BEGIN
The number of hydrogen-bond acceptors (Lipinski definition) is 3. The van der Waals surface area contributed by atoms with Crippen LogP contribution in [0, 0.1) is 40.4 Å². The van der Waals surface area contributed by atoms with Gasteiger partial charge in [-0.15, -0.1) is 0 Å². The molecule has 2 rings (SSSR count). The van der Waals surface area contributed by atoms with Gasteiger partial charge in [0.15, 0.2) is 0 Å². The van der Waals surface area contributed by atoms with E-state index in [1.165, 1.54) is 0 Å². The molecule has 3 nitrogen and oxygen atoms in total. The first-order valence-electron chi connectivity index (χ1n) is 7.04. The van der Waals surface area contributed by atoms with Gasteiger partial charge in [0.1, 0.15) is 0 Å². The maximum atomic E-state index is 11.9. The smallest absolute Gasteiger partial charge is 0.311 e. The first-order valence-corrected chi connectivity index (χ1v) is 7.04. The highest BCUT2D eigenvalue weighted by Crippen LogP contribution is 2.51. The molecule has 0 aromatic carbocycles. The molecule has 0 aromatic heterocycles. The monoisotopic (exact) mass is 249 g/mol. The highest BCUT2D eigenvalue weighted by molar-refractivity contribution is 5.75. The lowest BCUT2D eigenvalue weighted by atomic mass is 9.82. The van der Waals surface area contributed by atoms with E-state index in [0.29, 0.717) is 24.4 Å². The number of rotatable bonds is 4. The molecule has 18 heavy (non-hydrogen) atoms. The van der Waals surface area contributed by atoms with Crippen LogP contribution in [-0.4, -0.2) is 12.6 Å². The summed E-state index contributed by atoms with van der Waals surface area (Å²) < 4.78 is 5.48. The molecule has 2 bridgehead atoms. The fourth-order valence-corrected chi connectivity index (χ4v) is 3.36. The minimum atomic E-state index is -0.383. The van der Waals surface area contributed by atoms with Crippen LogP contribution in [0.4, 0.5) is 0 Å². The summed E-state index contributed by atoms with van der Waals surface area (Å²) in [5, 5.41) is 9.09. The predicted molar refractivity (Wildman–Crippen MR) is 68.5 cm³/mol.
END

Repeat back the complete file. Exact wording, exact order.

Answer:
The number of hydrogen-bond acceptors (Lipinski definition) is 3. The van der Waals surface area contributed by atoms with Crippen LogP contribution in [0, 0.1) is 40.4 Å². The van der Waals surface area contributed by atoms with Gasteiger partial charge in [-0.15, -0.1) is 0 Å². The molecule has 2 rings (SSSR count). The van der Waals surface area contributed by atoms with Gasteiger partial charge in [0.15, 0.2) is 0 Å². The van der Waals surface area contributed by atoms with E-state index in [1.165, 1.54) is 0 Å². The molecule has 3 nitrogen and oxygen atoms in total. The first-order valence-electron chi connectivity index (χ1n) is 7.04. The van der Waals surface area contributed by atoms with Gasteiger partial charge in [0.1, 0.15) is 0 Å². The maximum atomic E-state index is 11.9. The smallest absolute Gasteiger partial charge is 0.311 e. The first-order valence-corrected chi connectivity index (χ1v) is 7.04. The highest BCUT2D eigenvalue weighted by Crippen LogP contribution is 2.51. The molecule has 0 aromatic carbocycles. The molecule has 0 aromatic heterocycles. The monoisotopic (exact) mass is 249 g/mol. The highest BCUT2D eigenvalue weighted by molar-refractivity contribution is 5.75. The lowest BCUT2D eigenvalue weighted by atomic mass is 9.82. The van der Waals surface area contributed by atoms with E-state index in [0.29, 0.717) is 24.4 Å². The number of rotatable bonds is 4. The molecule has 18 heavy (non-hydrogen) atoms. The van der Waals surface area contributed by atoms with Crippen LogP contribution in [-0.4, -0.2) is 12.6 Å². The summed E-state index contributed by atoms with van der Waals surface area (Å²) < 4.78 is 5.48. The molecule has 2 bridgehead atoms. The fourth-order valence-corrected chi connectivity index (χ4v) is 3.36. The minimum atomic E-state index is -0.383. The van der Waals surface area contributed by atoms with Crippen LogP contribution in [0.4, 0.5) is 0 Å². The summed E-state index contributed by atoms with van der Waals surface area (Å²) in [5, 5.41) is 9.09. The predicted molar refractivity (Wildman–Crippen MR) is 68.5 cm³/mol.